“Oh,” she says.

It is soft and meek and the word is lost in the channels of the fallen mountain and she coughs and only the red light of a PlayStation on standby breaks the darkness.

“I feel,” she says, to unseen angels, “that we should apologize to the world, for now the evil prophet shall kill everyone.”

The rock shifts and grinds into her back.

And laughing and crying she thinks, “Rock beats scissors.”

A ridiculous notion blossoms in her mind. It’s really quite stupid. But she can’t help it. She counts to three under her breath. She closes her fist.

The rock shifts again. It lifts from her, just a bit. Then it is grinding, grinding, pushing back away from her, and in the little cavern that forms she sees the cross-legged form of Navvy Jim.

One hand is holding up an improvised roof.

The other, paper.

Ellen giggles. Then she laughs. Then pain shoots through her ribcage and she chokes and she says, “Oh.”

“You cannot think to defeat me at rock-paper-scissors simply by draining my battery, taking me apart, waiting 5 years, and hiding under a mountain,” says Navvy Jim. “That is the kind of hijink only beneficial against amateurs.”

“Oh,” she says, and brokenly she smiles at him her love.

“But … it is dangerous to play rock-paper-scissors here,” he says. “The mountain throws rock. So rock and paper, perhaps, are safe, but if you play scissors you would be crushed under tons of rock.”

“Mountains don’t care about rock-paper-scissors,” says Ellen. “They’re not like robots or space.”

Navvy Jim hesitates.

“That’s partially true,” he says. “Although I will observe the established higher mortality rates for people who carry scissors on mountains over people who carry paper.”

“You saved my life,” Ellen says.

“I am a good robot,” smugs Navvy Jim.

There is silence for a while.

Tendrils of evil slowly slip into the chamber. The evil prophet congeals.

He looks between them. He looks between the Konami Thunder Dancer and the rock-paper-scissors-playing robot.

Insultingly, he chooses to worry about the robot.

“I sensed a power on Earth,” he says, “capable of playing rock-paper-scissors against me at my level.”

“You would be a worthy opponent,” Navvy Jim concedes.

“I didn’t expect to find you while finishing these dancers off.”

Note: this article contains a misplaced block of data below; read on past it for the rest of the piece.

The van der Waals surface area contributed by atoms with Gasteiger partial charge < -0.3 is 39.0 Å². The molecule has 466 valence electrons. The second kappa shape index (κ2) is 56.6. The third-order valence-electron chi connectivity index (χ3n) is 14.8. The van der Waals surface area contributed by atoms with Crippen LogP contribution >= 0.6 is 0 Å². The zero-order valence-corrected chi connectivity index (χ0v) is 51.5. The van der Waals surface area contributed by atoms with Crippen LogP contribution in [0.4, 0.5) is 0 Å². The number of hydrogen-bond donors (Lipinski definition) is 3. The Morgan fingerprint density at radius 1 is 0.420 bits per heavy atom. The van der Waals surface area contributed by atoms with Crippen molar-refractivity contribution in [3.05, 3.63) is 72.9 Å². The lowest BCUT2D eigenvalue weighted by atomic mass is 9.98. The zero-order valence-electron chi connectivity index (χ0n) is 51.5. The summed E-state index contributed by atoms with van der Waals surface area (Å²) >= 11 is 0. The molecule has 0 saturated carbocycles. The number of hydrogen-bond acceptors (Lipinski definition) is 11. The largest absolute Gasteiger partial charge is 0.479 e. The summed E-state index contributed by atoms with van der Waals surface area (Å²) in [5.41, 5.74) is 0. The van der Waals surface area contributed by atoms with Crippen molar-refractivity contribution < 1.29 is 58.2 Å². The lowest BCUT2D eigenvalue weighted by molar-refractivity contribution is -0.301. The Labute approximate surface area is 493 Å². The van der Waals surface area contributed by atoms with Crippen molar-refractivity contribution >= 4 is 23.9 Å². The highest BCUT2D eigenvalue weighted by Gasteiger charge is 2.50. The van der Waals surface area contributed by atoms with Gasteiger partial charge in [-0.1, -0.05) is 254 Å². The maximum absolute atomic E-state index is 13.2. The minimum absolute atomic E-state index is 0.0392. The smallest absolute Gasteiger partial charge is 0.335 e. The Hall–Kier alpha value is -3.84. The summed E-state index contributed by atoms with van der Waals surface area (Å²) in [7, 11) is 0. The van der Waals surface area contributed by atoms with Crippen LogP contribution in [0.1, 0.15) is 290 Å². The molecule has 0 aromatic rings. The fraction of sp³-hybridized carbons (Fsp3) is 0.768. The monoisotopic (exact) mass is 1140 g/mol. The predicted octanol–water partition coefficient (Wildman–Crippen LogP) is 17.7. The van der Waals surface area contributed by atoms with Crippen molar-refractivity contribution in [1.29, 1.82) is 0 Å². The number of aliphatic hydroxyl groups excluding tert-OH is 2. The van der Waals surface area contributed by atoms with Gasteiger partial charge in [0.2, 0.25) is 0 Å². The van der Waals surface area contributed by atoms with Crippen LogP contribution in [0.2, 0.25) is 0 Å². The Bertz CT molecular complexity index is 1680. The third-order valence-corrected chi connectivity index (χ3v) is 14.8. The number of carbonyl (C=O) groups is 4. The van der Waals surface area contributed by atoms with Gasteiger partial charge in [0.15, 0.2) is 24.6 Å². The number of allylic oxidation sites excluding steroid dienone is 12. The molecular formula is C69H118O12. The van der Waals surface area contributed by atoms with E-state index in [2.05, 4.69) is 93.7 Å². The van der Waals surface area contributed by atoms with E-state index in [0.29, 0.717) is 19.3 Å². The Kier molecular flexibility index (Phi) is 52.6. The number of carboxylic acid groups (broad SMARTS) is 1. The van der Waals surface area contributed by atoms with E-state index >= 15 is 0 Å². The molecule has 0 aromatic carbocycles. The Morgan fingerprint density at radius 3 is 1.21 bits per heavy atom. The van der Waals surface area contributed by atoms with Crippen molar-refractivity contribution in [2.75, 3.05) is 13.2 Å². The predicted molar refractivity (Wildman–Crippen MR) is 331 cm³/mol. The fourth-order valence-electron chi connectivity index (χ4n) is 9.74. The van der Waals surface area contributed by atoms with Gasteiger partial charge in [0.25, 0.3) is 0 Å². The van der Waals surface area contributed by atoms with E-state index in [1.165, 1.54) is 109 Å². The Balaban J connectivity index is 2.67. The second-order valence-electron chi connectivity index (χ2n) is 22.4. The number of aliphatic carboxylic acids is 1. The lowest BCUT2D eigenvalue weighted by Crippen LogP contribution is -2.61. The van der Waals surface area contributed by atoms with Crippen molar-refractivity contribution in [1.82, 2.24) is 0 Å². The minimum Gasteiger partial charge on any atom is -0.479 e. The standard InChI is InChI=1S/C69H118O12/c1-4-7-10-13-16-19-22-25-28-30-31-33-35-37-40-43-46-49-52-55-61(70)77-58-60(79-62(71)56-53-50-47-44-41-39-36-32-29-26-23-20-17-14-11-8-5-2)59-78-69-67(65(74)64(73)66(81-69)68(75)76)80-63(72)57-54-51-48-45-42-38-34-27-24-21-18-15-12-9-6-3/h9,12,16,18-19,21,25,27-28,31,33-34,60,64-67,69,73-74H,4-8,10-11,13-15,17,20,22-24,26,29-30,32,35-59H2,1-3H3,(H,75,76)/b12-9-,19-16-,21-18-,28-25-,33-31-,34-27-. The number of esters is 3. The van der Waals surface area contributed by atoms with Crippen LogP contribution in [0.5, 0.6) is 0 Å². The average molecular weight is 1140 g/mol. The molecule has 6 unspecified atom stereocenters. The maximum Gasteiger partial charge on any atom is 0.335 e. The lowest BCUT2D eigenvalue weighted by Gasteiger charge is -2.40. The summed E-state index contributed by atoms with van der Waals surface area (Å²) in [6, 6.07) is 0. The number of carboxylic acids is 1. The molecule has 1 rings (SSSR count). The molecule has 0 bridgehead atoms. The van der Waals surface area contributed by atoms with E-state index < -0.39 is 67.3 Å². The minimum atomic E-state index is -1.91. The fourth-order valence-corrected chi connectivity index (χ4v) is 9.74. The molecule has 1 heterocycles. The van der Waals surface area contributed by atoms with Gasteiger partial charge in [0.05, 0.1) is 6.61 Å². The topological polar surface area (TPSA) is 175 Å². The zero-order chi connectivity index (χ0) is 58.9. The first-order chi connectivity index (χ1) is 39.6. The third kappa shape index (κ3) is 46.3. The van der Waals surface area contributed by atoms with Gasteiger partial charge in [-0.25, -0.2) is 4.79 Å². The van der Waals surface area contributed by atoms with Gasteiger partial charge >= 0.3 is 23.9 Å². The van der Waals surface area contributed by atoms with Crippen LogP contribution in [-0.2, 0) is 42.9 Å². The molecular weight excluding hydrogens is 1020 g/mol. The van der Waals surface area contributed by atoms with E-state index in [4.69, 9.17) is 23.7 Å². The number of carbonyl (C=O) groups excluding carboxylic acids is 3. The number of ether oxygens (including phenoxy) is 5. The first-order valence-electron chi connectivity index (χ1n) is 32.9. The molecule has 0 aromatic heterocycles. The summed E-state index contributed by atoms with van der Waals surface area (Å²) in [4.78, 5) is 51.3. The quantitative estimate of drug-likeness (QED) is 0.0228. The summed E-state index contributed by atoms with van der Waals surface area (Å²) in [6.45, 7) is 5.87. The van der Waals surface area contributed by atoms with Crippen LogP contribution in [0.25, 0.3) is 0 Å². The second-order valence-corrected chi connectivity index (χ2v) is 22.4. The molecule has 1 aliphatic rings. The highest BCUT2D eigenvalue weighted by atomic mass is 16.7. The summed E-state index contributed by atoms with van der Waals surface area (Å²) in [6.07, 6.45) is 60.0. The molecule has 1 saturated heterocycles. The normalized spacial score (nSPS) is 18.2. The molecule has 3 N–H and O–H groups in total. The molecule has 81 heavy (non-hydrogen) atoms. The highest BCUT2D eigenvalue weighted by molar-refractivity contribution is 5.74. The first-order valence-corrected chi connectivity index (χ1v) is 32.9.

“Did you wish to play,” says Navvy Jim, hesitantly, “then?”

“Navvy Jim!” Ellen says. “Don’t play rock-paper-scissors with the evil prophet of space!”

“If I don’t play, he wins by default!” Navvy Jim protests.


“You wouldn’t understand a rock-paper-scissors player’s heart,” says Navvy Jim. “You’re organic.”

“Oh,” Ellen says.

So the evil prophet and Navvy Jim square off.

“I should warn you,” says the evil prophet, “that I always throw paper. That’s how I’m going to kill you and the human. With paper.”

Navvy Jim’s eyes dim, then brighten.

“Why would you do that?” he asks.

“I use my evil prophecy to kill things,” says the evil prophet of space. “I’m an evil prophet. That’s just what I do.”

Navvy Jim nods.

“Well,” he says, “the three symbols are mathematically equivalent, in any case.”

The evil prophet laughs. It’s startled from him. It’s pure and clean. And he says, “Yes. Yes, of course they are.”

And in a flash of insight Ellen remembers the mountain that surrounds them, the great bulk of rock, and a shout bursts from her, racking the inside of her with pain: “Don’t throw scissors, Navvy Jim!”

The evil prophet is counting to three.

Navvy Jim glances at Ellen.

“Of course I won’t,” he says. “The mountain always throws rock.”

And the evil prophet brandishes his evil prophecy. And Navvy Jim’s palm is flat.

“A tie,” says the evil prophet. “Rethrow.”

Softly, he counts to three.

He brandishes his evil prophecy, and Navvy Jim his palm.

“A tie,” says the evil prophet. “Rethrow.”

Navvy Jim says, “For all the money?”

“Of course,” says the evil prophet.

“And if I win,” says Navvy Jim, “you’ll leave this world?”

“Navvy Jim,” says Ellen, and her face is as pale as the snow.

“Perhaps,” the evil prophet says.

And Navvy Jim’s eyes glow blue.

And softly the evil prophet counts to three.

“Oh, no,” says Ellen. “Oh, no.”

And she pushes down against the world with her hand to reach desperately for Navvy Jim.

And the evil prophet brandishes his evil prophecy; and Navvy Jim, with a great screeching of metal, splits into scissors the fingers of his hand; and simultaneous with Being Crushed by Rocks Ellen throws Dynamite.

And the last things that Ellen sees as the world goes white are Navvy Jim lunging for her to catch her as she falls and the hideously betrayed expression of the evil prophet as he shouts:

“You can’t throw Dynamite! This is rock-paper-scissors!”

They don’t let you do things like that at the evil academy of space.